One topic that you'll never see examined in great detail on Entertainment Tonight or Access Hollywood is how celebrities are constitutionally deficient, especially when it comes to enduring drug abuse and physical pain. The problem—what ET would call something like "the horror that hits home for Hollywood"—is not that celebrities need to be hospitalized after taking too many drugs or becoming physically exhausted. The problem is that we've lost the infrastructure that used to enable celebrities to do drugs and physically exhaust themselves with reckless abandon while still remaining vital and creative. How much officially sanctioned culture would disappear if we were to eliminate from our canonical "Top 100" lists the names of those who were inebriated, drug-addled, or syphilitic for at least some or all of their careers? I remember admiring David Bowie for saying that he had completely forgotten what the year 1976 was like. In the wake of his transatlantic cocaine hangover and jet-set bacchanalia— a glamorous romp between Philadelphia drug dens and Los Angeles hot tubs—Bowie relocated to Berlin and recovered quietly. In four short years, between 1977 and 1980, he put out four LPs and starred on Broadway in The Elephant Man. This is a far cry from someone like Mariah Carey, whose recovery from exhaustion in the summer of 2001 put her in a celebrity hostel for the criminally wealthy masquerading as a medical services institution. Such narcissistic acts of self-healing and self-love are venerated by our culture as inspirational acts of public heroism. Yet poor Mariah will never know what might have been had she broken through to the other side and, in a heroin-induced haze, gotten up off the floor and written the best song about dating ever.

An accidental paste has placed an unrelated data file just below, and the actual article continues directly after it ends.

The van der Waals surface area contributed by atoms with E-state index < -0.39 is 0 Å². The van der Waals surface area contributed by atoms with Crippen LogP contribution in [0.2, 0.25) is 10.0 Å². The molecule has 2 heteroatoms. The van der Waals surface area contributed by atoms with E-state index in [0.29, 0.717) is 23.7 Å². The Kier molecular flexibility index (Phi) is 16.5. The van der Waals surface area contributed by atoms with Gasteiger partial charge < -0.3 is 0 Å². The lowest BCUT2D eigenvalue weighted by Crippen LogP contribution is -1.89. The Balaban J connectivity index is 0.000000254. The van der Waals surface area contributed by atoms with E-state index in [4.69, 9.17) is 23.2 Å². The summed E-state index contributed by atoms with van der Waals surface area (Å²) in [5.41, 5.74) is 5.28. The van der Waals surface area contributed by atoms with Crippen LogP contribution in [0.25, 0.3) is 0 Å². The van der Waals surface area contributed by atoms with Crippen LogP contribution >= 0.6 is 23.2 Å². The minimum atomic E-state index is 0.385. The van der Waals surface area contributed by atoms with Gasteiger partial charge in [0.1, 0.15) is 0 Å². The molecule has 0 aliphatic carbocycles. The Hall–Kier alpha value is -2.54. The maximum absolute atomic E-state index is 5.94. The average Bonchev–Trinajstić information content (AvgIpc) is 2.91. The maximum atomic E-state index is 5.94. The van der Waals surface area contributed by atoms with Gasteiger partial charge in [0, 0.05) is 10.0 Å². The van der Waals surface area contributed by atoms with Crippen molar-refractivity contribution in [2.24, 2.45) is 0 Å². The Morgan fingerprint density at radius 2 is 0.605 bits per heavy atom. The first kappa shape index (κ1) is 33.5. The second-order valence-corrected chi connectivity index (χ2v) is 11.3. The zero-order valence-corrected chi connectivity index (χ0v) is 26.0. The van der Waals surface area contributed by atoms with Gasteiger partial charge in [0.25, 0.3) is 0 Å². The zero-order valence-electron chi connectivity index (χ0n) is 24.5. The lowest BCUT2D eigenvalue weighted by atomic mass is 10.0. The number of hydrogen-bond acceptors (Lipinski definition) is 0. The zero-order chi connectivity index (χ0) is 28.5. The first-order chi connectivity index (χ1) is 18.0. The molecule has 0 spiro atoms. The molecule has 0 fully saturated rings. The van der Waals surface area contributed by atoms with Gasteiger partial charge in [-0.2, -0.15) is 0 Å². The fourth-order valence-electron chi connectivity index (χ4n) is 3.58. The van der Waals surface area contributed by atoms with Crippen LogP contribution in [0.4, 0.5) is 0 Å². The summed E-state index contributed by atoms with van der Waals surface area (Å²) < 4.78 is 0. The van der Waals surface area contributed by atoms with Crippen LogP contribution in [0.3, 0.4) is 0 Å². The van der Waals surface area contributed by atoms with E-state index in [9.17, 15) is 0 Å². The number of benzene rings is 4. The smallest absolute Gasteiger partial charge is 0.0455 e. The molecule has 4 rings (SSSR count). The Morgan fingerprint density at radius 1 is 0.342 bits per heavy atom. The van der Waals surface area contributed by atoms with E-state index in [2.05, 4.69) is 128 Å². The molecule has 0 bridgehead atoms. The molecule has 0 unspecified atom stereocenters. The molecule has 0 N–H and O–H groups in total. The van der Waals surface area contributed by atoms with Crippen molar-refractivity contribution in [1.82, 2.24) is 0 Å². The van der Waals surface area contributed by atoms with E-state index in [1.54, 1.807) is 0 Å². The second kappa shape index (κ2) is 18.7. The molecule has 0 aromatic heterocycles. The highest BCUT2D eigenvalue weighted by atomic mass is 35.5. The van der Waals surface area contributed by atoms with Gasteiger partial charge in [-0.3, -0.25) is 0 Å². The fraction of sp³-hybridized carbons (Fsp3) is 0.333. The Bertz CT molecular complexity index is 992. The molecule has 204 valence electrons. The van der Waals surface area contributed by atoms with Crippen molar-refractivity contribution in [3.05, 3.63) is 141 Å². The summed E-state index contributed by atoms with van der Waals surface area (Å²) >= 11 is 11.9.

Now that our private proclivities and desires are under scrutiny by the culture of rehabilitation, as dictated by the increased medicalization of daily life and the rise of soccer-Mom moral authority, the dream of disappearing off the map is almost impossible to realize. At no other time in our history do we seem less likely to produce art nourished in solitude. Thoreau would have had a difficult time taking his walks in the woods around Walden Pond. If he himself were not a mobile phone subscriber—which he certainly would not have been—he still would have had to contend with a constant din of artificial noises coming from beeping vehicles and chirping objects. In those far-gone days of the late 1970s, before mobile phones, pagers, FedEx, and fax machines could track one down to the four corners of the globe, Bowie simply disappeared. He moved to Kreuzberg, an old Turkish enclave in West Berlin, renounced his celebrity—albeit temporarily—and recovered his soul. He emerged stronger, wiser, clean and sober, though almost pathologically apocalyptic, especially as evidenced on Bowie's 1980 recording Scary Monsters (And Super Creeps). Today, two decades later, young celebrities must stay in touch at all times, as billion-dollar promotional campaigns for new-media products ride ever so precariously on sustained, long-term investment from a celebrity's international cultural capital.